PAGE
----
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A Family's Unusual Blessings
submitted by Tom S.
The Starnes family got together for its annual gathering last Sunday. We have been doing this on the Sunday between Christmas and New Year's for almost 40 years now. This year we met at Floyd and Carlos's house.

Floyd and Carlos. It seems so easy to say now. There was a time when I doubted if such a thing would ever be easy for me to say. Floyd is our baby, a real charmer from the day in 1960 when he opened his eyes in the old Sibley Hospital that used to sit on North Capitol Street. Everybody has loved Floyd along the way, and he has returned the favor.

On the spring day in 1981 when he told me he was gay, it came as no great surprise. By that time in his life, the tell-tale signs were there. Although he never exhibited society's stereotypical signs of being gay, his gentleness, at times, took on a decidedly effeminate quality. And handsome as he could be, with girls dogging his every step, he never really dated — aside from a prom or two. But it was a shock, just like the call from my sister telling me that Mama had died. Sure, I knew she was on her way out. But when Jane called and told me Mama was gone, the shock of losing my mother was no less real.

So when Floyd said, right out, that he was gay, I felt that feeling in the pit of my stomach that I have never been able to tag. Was it fear, about how I would handle "this" now that "it" was out in the open? Was it fear about what this might do to the father-son relationship that meant so much to me? Was grief a part of this churning in my gut? Grief over the loss of my dreams for my son — dreams of a "normal" life which, of course, included a wife and kids.

I hurt for him. That surely was a part of what I felt that day. How hard it must have been, how much courage it must have taken to say it — to his dad — whom, he must have felt, might be repulsed by the whole notion of having a gay son. Fathers are the ones who tend to be short on love and acceptance when it comes to dealing with the issue of homosexuality. Maybe Floyd felt I would be too.

I hurt because guys like me had been telling and laughing at "queer" jokes for years. It pained me to think that my son would be the butt of such stories, though, as he later told me, he had already lived through years of ridicule, quite often at the hands of his male school teachers.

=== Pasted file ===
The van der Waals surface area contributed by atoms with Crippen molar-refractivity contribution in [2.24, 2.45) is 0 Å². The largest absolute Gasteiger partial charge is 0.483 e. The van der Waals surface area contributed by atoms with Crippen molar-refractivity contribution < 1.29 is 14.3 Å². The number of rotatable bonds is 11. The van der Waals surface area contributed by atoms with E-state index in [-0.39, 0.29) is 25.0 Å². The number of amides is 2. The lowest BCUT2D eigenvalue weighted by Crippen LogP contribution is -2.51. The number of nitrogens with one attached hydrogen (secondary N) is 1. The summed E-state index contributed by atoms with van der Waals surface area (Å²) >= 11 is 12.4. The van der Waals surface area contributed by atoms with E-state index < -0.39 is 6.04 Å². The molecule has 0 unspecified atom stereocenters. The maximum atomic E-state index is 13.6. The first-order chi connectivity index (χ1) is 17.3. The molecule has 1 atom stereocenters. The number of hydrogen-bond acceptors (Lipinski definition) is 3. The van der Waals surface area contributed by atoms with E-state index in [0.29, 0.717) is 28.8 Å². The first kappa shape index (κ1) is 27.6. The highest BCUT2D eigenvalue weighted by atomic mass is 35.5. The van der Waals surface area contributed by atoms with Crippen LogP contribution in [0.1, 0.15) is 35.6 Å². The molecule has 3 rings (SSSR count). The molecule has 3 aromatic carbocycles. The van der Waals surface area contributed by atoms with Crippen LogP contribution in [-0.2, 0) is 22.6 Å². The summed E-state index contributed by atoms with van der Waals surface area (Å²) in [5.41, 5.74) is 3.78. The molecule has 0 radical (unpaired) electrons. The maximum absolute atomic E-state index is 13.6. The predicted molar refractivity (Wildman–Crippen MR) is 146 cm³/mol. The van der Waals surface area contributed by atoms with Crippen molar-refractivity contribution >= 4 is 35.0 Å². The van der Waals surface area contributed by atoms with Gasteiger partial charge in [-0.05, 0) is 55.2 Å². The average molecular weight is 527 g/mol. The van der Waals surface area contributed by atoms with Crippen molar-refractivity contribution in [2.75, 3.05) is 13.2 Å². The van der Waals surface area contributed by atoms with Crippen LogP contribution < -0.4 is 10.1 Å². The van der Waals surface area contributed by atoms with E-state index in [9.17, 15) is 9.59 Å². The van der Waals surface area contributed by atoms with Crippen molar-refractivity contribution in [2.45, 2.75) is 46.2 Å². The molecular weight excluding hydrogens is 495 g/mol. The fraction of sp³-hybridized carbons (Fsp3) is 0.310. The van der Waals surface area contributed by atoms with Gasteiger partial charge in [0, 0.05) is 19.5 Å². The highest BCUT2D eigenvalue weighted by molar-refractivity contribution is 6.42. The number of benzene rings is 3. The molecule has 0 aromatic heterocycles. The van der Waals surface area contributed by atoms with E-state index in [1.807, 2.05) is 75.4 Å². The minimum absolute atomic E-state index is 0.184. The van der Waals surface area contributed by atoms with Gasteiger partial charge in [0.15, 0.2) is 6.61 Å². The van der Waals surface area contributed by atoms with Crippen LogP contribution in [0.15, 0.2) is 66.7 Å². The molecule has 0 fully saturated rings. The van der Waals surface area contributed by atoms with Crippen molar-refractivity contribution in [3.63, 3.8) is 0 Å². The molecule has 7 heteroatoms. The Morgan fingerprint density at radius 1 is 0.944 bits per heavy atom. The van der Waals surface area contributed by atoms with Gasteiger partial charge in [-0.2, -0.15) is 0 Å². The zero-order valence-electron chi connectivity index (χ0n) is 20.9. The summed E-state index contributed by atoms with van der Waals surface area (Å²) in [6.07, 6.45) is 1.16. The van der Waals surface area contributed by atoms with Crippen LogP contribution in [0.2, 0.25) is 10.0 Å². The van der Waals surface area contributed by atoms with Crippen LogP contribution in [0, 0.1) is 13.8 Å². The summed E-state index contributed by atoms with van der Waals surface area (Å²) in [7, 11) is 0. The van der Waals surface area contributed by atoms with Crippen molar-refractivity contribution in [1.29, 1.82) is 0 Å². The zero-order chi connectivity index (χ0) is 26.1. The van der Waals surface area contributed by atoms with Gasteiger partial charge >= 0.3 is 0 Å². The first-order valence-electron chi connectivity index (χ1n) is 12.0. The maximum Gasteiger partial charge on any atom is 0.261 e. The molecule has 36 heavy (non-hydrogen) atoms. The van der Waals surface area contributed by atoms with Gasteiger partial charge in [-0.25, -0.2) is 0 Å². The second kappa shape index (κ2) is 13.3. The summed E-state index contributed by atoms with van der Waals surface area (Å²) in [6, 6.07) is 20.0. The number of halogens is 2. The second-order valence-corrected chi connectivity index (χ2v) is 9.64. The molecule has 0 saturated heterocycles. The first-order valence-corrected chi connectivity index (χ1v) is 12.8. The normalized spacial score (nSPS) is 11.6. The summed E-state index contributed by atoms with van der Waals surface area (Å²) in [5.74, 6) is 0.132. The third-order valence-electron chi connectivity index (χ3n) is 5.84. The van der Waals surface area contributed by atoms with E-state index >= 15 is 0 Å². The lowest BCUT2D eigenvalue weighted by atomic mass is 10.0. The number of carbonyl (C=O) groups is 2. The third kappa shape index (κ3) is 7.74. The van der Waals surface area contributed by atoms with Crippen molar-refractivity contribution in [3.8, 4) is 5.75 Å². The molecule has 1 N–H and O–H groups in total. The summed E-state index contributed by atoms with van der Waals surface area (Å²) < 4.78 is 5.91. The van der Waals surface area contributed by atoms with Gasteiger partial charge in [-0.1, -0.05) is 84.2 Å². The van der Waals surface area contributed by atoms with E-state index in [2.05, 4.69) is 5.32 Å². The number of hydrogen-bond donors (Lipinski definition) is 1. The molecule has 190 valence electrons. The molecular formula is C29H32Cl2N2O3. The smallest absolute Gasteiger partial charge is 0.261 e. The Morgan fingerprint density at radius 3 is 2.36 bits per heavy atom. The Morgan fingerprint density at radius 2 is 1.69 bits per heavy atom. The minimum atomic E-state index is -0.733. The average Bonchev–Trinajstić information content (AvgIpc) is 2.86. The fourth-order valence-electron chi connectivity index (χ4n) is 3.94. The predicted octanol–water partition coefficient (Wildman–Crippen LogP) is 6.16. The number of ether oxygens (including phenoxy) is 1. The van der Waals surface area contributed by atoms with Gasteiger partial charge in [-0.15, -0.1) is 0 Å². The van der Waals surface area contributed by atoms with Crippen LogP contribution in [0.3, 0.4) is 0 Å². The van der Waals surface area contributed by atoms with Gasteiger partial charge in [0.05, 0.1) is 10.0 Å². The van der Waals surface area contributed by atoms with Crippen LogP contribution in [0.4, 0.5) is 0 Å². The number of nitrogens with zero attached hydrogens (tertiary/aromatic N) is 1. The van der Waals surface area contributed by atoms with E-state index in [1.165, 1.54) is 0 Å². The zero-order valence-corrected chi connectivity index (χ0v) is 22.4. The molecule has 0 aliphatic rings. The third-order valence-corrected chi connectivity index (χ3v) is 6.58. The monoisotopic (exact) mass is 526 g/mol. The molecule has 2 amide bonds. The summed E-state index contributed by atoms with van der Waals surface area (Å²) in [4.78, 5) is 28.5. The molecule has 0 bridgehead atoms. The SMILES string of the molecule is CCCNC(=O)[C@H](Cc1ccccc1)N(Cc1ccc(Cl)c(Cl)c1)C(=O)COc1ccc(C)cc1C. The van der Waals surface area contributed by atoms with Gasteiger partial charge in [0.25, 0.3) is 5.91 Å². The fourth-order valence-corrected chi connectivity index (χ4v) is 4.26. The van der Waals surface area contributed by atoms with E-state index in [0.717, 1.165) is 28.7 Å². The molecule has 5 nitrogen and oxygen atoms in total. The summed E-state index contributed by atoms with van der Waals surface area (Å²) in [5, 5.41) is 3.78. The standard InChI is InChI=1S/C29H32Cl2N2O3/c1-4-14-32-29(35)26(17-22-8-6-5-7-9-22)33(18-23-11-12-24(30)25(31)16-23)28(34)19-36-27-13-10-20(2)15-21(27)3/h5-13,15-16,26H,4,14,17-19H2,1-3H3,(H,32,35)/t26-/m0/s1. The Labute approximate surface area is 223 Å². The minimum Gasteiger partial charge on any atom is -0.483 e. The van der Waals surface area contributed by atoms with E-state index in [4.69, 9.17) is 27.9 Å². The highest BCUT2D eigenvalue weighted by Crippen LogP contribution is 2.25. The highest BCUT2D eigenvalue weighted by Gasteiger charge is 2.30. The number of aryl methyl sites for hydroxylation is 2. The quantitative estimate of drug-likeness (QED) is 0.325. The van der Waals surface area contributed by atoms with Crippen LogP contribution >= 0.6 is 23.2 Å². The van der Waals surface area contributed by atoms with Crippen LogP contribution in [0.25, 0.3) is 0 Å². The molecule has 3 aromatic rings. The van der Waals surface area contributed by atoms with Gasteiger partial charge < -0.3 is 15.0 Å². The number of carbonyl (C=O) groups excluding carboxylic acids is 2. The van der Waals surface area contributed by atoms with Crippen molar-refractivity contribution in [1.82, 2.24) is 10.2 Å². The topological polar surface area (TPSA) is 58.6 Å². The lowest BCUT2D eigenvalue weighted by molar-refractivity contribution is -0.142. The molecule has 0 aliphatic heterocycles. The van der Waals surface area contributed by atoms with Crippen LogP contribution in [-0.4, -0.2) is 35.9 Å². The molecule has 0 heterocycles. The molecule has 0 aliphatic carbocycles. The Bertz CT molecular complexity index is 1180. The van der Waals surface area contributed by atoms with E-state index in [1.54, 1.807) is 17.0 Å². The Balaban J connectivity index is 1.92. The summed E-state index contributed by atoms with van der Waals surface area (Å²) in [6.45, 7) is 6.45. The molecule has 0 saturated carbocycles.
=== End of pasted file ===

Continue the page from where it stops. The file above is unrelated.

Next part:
But what I have cherished from that day — other than Floyd's courage and honesty to claim who he is — is that within our family, he chose to tell me first. I treasure that gift.

The next day I told a colleague at work, and she said, "Just wait until you get to the guess-who's-coming-to-dinner stage."

That day came. I wouldn't say it was a big deal, but it was something of a deal. Open expressions of intimacy between my son and another man took some getting used to, but I did. And Carlos is now one of the family. He's a wonderful companion. He talks like Desi Arnaz, which gives us Starneses something else to laugh about. He is a gourmet cook, which has helped him close more than just a bit of the gap between him and Granny Trout, my wife's mother. (Anyone who can make good gravy must have something going for him.)

Keott is one of the family, too. He is the 9-year-old boy that Floyd and Carlos took in at age 3 and adopted just last year. Floyd and Carlos are wonderful parents. It is nothing short of amazing to watch Keott's development. To see a terrorized, apprehensive child move along the way toward becoming an open, loving, trusting child is a sight to behold.

So, the Starnes clan gathered at Floyd, Carlos, and Keott's house for our annual Christmas/New Year's family reunion.

There are a bunch of us. I was one of eight brothers and sisters to begin with: five girls and three boys. Benton was gone before we started getting together. Elizabeth died in 1976, and Lucille died last year. Joining the five of us who are left are about 50 or so children, grandchildren, great-grandchildren and assorted in-laws.

There was a time when not all of the family would have come. One relative, who is no longer alive, thought it was "wrong" to be gay; another declined to attend a celebration that Floyd and Carlos had to mark the fifth anniversary of their relationship.

But there we all were, ranging in ages from 4 months to 72 years, exchanging gifts, eating wonderful food, watching football, reminiscing, asking my niece Wendy when her baby is due and sharing health inventories. Just the normal stuff of which family holiday gatherings are made. If anyone was troubled by the locale of this year's reunion, it wasn't obvious amid the hubbub and good cheer that flowed through the house that day.

We are also a family that takes its faith seriously. Although we have moved on from the revivals and hell-fire preaching that my generation was reared on, we are still trying as best we all can, to serve faithfully the God of our understanding. So our Christmas gatherings are not just family reunions scheduled around a national holiday. They are also times when we come together and remember how blessed we have been as a family and how fortunate we are to have each other. We did that last Sunday, and it seemed of no concern to anyone that we were in a gay couple's home—a gay couple with an adopted child—and that we were doing anything less than upholding the strong family values of love and acceptance that were so high on Daddy and Mama Starnes' list of priorities.

[This story appeared in the Washington Post, Outlook section, Sunday, January 4, 1998.]

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